Sexualizing Space and Sexy Bodies Janeiro 24, 2013Posted by paulo jorge vieira in geografias das sexualidades, queer theory, sexualidades e géneros, teoria social.
Tags: feminist theory, queer theory, sexuality, sexuality and space
The thorough imbrication of space and woman ‘at the very beginning’ could account for the widespread appearance of feminized space. Indeed, it is as if space is so intimately tied to the body of woman that this ungraspable founding moment is continually, and often unwittingly, reiterated. Certainly, only this kind of intimate imbrication and consistent iteration can begin to explain the numerous and diverse examples of feminized space with which this essay began.
Making apparent the corporeal basis for the production and reproduction of sexualized space may seem to simply disclose yet another instance of the utilization of woman for the ends of man, the effect of which could be argued to be the pacification, domestication and containment of both woman and space. However if the body-matter of woman is conceived as an essential and ‘active’ ingredient in the production of space, as Irigaray’s refiguring of metaphor suggests, then the containment of woman and space within the realm of masculine ideas becomes much more problematic.
First, ideas are not given primacy, they do not simply imprint passive matter but rather are entailed or entwined with body-matter. Since ideas are crucially entailed with female body-matter, the idea of space can no longer be conceived of as entirely ‘masculine’. Second, this body-matter is always already a writing – a corporeal text. As Derrida notes ‘the contemporary biologist speaks of writing and pro-gram in relation to the most elementary processes of information within the living cell’ (1974: 9). Body-matter is thus an active signifying substance, it is not simply the passive recipient of social constructions. And hence the passivity of space is by no means guaranteed by its ‘association’ with female body-matter. Finally, this production, rather than containing and delimiting woman and/or space, actually opens the boundaries of both by intertwining them from the very beginning. So the body-model does not secure a clear boundary for notions of ‘human’ space; on the contrary, this ‘comparison’ of the female body and space profoundly complicates the identity of both terms. Such a confounding of discrete, containable identities indicates that revealing the sexualized nature of space does indeed have profound implications for how we view woman.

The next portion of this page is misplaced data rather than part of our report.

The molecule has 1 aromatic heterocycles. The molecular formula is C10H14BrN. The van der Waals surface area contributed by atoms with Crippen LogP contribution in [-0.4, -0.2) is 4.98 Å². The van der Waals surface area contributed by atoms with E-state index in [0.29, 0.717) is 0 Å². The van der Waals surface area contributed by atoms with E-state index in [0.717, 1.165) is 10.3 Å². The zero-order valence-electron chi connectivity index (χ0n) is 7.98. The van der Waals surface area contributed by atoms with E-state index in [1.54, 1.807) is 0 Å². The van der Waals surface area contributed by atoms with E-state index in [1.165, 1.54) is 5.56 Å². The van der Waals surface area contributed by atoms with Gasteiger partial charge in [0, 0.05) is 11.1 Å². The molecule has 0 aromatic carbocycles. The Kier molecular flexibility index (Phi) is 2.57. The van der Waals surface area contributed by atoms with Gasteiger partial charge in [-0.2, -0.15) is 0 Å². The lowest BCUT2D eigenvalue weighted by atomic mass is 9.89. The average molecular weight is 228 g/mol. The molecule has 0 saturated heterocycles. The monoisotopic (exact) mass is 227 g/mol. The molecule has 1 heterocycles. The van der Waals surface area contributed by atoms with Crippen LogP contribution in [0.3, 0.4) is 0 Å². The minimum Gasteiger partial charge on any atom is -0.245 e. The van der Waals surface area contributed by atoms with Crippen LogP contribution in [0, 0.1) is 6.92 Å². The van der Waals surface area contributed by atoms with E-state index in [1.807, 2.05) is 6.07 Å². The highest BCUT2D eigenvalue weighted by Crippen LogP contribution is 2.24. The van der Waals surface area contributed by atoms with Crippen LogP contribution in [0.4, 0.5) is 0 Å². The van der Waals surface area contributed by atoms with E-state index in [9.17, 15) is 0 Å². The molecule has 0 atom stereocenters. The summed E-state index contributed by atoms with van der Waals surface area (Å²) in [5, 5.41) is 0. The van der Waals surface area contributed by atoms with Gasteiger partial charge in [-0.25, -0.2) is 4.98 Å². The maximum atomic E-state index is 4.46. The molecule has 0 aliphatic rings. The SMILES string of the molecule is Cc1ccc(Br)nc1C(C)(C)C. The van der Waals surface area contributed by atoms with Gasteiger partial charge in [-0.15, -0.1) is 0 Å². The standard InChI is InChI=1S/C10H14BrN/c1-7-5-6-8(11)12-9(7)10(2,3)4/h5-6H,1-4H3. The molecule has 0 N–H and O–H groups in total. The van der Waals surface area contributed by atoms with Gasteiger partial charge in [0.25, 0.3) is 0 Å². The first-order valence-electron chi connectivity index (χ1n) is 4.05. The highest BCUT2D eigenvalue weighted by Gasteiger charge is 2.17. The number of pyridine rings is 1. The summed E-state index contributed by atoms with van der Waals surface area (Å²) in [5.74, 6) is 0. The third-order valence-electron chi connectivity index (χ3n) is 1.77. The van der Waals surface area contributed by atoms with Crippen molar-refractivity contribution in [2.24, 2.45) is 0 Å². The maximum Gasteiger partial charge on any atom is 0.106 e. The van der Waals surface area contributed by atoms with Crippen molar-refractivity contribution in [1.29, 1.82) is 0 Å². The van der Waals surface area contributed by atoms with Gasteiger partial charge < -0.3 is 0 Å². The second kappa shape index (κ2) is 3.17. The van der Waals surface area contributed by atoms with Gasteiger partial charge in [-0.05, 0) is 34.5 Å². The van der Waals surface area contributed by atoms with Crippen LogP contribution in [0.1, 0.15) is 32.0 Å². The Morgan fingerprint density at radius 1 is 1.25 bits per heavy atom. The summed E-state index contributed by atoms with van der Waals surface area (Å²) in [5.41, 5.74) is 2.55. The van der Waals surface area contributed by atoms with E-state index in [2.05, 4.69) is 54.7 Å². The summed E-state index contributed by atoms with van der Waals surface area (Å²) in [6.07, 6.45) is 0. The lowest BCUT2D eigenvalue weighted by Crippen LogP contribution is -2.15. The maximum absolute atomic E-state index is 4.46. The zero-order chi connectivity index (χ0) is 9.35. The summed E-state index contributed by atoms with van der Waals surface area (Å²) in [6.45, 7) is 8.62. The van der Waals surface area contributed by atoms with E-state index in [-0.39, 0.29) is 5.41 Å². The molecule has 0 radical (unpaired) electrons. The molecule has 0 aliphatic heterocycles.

“Sexualizing Space” de Sue Best (in SEXY BODIES – The strange carnalities of feminism, Edited by Elizabeth Grosz and Elspeth Probyn, 1995, pp.190)